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Training for a marathon requires consistency and focus. But champs like the Comrades Marathon 2017 winner Bongmusa Mthembu make it look effortless. Do they literally take a challenge like this in their stride? Are they born for it? Spanish researchers have recently concluded that genetics do indeed play an essential role in success when completing a long distance run.
According to Juan Del Coso, from the Exercise Physiology Laboratory of the Camilo José Cela University, the muscle demands of a marathon require approximately 30,000 strides, while the legs absorb between 1.5 and 3 times the body weight of the runner every step. The contractions of the leg muscles cause progressive deterioration in the muscle fibres releasing proteins of the injured muscle into blood – and it’s this that researchers measured in the fascinating test on marathon runners to determine the influence of genetics on muscle damage. They wanted to discover why some runners finish the line with muscle pain and deterioration, while others didn’t – even when they had completed the same training.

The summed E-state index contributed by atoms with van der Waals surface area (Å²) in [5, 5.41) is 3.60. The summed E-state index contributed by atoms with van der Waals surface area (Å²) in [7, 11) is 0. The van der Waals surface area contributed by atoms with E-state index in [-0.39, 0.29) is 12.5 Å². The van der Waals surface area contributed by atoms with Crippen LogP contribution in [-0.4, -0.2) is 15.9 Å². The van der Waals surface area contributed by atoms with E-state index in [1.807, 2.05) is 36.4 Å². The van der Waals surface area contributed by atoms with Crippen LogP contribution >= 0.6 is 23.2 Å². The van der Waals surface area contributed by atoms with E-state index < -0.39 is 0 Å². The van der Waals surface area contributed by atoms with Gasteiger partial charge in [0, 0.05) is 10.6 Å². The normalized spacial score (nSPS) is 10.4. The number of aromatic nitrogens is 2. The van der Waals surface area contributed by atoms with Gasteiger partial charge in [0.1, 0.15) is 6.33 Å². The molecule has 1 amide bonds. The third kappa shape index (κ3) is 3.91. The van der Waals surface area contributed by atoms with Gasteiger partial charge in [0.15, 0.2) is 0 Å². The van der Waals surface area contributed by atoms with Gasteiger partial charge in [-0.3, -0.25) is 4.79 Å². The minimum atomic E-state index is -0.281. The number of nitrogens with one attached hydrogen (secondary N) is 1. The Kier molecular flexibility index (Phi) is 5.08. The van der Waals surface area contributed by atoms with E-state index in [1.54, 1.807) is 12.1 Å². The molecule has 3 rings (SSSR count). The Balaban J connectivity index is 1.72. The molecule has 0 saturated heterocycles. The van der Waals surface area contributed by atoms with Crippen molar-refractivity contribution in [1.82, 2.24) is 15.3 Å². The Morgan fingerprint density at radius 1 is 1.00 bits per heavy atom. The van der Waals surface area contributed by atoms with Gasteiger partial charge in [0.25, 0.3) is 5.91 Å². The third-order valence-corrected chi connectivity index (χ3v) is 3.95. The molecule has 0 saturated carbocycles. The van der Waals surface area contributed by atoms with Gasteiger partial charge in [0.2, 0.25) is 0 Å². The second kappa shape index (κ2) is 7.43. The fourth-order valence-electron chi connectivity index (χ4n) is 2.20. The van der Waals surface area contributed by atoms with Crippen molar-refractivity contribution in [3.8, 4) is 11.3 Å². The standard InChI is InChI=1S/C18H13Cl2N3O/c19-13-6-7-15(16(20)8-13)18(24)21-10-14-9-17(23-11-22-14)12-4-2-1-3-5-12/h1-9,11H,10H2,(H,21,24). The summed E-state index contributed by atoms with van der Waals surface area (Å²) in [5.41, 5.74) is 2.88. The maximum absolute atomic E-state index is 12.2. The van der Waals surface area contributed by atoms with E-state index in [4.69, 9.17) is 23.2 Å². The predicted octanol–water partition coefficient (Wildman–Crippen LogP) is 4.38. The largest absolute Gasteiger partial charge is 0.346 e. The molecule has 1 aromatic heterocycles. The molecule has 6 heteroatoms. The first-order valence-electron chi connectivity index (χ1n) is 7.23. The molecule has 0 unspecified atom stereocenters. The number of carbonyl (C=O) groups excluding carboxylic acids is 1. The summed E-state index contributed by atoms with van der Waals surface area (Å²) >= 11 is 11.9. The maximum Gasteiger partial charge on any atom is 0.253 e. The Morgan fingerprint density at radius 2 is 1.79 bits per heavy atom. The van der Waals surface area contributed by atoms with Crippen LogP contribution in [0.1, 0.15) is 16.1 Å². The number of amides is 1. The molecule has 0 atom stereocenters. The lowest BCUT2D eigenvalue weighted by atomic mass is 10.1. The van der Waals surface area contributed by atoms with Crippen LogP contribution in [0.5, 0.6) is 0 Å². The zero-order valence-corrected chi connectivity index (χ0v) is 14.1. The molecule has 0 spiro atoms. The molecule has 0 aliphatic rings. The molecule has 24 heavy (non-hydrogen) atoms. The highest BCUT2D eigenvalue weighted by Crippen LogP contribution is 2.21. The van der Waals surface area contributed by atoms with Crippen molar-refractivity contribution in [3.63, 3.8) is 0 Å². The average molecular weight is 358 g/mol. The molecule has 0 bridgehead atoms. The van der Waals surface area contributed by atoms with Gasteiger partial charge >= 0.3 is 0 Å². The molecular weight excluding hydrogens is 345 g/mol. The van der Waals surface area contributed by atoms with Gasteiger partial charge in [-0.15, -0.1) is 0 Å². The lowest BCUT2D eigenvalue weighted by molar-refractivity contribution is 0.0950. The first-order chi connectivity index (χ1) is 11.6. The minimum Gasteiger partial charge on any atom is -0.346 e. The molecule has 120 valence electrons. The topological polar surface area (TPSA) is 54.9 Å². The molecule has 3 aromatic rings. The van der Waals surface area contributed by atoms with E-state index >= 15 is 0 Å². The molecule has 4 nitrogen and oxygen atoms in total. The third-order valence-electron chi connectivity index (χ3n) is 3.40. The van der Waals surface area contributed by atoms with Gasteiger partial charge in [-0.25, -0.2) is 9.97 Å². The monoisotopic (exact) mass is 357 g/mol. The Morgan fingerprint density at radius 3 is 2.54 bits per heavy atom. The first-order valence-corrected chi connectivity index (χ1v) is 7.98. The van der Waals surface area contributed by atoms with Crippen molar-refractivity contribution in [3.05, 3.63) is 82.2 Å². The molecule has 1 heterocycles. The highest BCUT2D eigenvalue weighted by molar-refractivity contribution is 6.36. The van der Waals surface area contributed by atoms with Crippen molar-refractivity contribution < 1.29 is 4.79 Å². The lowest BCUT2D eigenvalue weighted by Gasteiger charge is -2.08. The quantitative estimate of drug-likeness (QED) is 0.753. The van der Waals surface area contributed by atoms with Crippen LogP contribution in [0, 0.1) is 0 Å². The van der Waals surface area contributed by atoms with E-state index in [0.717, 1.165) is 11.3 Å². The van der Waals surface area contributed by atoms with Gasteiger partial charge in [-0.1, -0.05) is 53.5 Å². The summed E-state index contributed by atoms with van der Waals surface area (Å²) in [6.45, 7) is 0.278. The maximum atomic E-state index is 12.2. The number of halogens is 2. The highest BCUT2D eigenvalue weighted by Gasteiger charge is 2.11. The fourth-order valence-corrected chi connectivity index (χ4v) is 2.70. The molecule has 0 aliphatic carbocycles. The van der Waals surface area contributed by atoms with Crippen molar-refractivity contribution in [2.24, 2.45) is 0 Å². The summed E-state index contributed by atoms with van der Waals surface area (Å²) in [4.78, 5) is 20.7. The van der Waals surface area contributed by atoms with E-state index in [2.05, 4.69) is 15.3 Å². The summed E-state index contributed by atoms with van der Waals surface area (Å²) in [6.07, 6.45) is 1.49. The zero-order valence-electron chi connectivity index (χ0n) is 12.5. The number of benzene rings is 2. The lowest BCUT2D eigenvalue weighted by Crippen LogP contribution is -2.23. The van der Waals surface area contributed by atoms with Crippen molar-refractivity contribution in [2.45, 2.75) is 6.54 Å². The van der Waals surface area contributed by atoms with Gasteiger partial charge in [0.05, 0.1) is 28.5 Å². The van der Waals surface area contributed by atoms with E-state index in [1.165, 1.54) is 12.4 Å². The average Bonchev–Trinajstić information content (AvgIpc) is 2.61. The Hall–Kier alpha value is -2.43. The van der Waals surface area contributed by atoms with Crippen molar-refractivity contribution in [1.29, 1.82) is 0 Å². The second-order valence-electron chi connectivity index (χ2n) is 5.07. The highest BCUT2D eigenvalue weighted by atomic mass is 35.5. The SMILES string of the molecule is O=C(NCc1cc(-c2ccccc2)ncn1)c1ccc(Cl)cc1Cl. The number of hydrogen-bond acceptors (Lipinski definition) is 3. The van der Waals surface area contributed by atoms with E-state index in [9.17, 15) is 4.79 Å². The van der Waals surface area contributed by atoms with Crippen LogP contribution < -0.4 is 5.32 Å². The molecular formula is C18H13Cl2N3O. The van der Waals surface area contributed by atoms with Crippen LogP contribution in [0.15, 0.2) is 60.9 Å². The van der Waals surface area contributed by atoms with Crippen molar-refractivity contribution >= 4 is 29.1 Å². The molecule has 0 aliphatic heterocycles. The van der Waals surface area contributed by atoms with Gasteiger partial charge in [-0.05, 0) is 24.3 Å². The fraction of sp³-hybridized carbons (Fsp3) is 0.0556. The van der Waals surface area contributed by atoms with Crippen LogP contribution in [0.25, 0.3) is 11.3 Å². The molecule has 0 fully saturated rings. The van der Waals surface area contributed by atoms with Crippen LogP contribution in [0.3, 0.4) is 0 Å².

Looking closely at the genes related to the muscle function of runners, each gene was assigned a score based on previous research that showed a particular gene created a muscular advantage for running a marathon. The runners with the highest scoring genes when tested after a race showed they had lower levels of the “damage proteins” in their blood.
The downside of this is that in future runners will be able to test their genes to see if they are destined for marathon greatness. On the flipside, knowing your muscles don’t come with an edge inherited from your ancestors which means you will know how to do specific training to prepare your muscles for facing marathon conditions. Knowledge truly is power!